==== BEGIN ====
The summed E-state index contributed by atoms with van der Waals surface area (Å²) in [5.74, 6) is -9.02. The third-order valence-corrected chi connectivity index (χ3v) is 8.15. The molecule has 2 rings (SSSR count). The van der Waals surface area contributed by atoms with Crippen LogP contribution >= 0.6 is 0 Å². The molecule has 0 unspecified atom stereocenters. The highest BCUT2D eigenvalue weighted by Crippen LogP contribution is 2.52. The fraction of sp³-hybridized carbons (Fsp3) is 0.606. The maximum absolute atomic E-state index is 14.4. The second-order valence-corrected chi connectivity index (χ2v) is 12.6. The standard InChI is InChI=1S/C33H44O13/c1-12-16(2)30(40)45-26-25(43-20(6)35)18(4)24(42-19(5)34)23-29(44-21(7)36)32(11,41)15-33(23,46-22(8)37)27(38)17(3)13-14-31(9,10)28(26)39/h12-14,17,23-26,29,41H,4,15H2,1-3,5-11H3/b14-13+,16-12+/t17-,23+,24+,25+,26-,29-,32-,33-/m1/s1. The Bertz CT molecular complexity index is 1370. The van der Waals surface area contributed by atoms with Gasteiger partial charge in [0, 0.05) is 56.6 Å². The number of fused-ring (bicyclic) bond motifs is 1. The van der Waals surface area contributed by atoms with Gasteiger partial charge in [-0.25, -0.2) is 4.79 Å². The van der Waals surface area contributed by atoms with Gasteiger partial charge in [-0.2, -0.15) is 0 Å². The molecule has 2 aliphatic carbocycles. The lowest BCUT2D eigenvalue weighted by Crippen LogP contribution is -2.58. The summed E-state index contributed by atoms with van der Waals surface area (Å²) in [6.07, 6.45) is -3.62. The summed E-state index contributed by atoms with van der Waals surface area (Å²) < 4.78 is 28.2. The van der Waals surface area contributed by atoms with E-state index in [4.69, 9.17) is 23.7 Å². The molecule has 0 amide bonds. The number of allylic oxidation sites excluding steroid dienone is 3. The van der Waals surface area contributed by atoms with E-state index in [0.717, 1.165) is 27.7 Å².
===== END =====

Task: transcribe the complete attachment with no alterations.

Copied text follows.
The summed E-state index contributed by atoms with van der Waals surface area (Å²) in [5.74, 6) is -9.02. The third-order valence-corrected chi connectivity index (χ3v) is 8.15. The molecule has 2 rings (SSSR count). The van der Waals surface area contributed by atoms with Crippen LogP contribution >= 0.6 is 0 Å². The molecule has 0 unspecified atom stereocenters. The highest BCUT2D eigenvalue weighted by Crippen LogP contribution is 2.52. The fraction of sp³-hybridized carbons (Fsp3) is 0.606. The maximum absolute atomic E-state index is 14.4. The second-order valence-corrected chi connectivity index (χ2v) is 12.6. The standard InChI is InChI=1S/C33H44O13/c1-12-16(2)30(40)45-26-25(43-20(6)35)18(4)24(42-19(5)34)23-29(44-21(7)36)32(11,41)15-33(23,46-22(8)37)27(38)17(3)13-14-31(9,10)28(26)39/h12-14,17,23-26,29,41H,4,15H2,1-3,5-11H3/b14-13+,16-12+/t17-,23+,24+,25+,26-,29-,32-,33-/m1/s1. The Bertz CT molecular complexity index is 1370. The van der Waals surface area contributed by atoms with Gasteiger partial charge in [0, 0.05) is 56.6 Å². The number of fused-ring (bicyclic) bond motifs is 1. The van der Waals surface area contributed by atoms with Gasteiger partial charge in [-0.25, -0.2) is 4.79 Å². The van der Waals surface area contributed by atoms with Gasteiger partial charge in [-0.2, -0.15) is 0 Å². The molecule has 2 aliphatic carbocycles. The lowest BCUT2D eigenvalue weighted by Crippen LogP contribution is -2.58. The summed E-state index contributed by atoms with van der Waals surface area (Å²) in [6.07, 6.45) is -3.62. The summed E-state index contributed by atoms with van der Waals surface area (Å²) < 4.78 is 28.2. The van der Waals surface area contributed by atoms with E-state index in [4.69, 9.17) is 23.7 Å². The molecule has 0 amide bonds. The number of allylic oxidation sites excluding steroid dienone is 3. The van der Waals surface area contributed by atoms with E-state index in [0.717, 1.165) is 27.7 Å².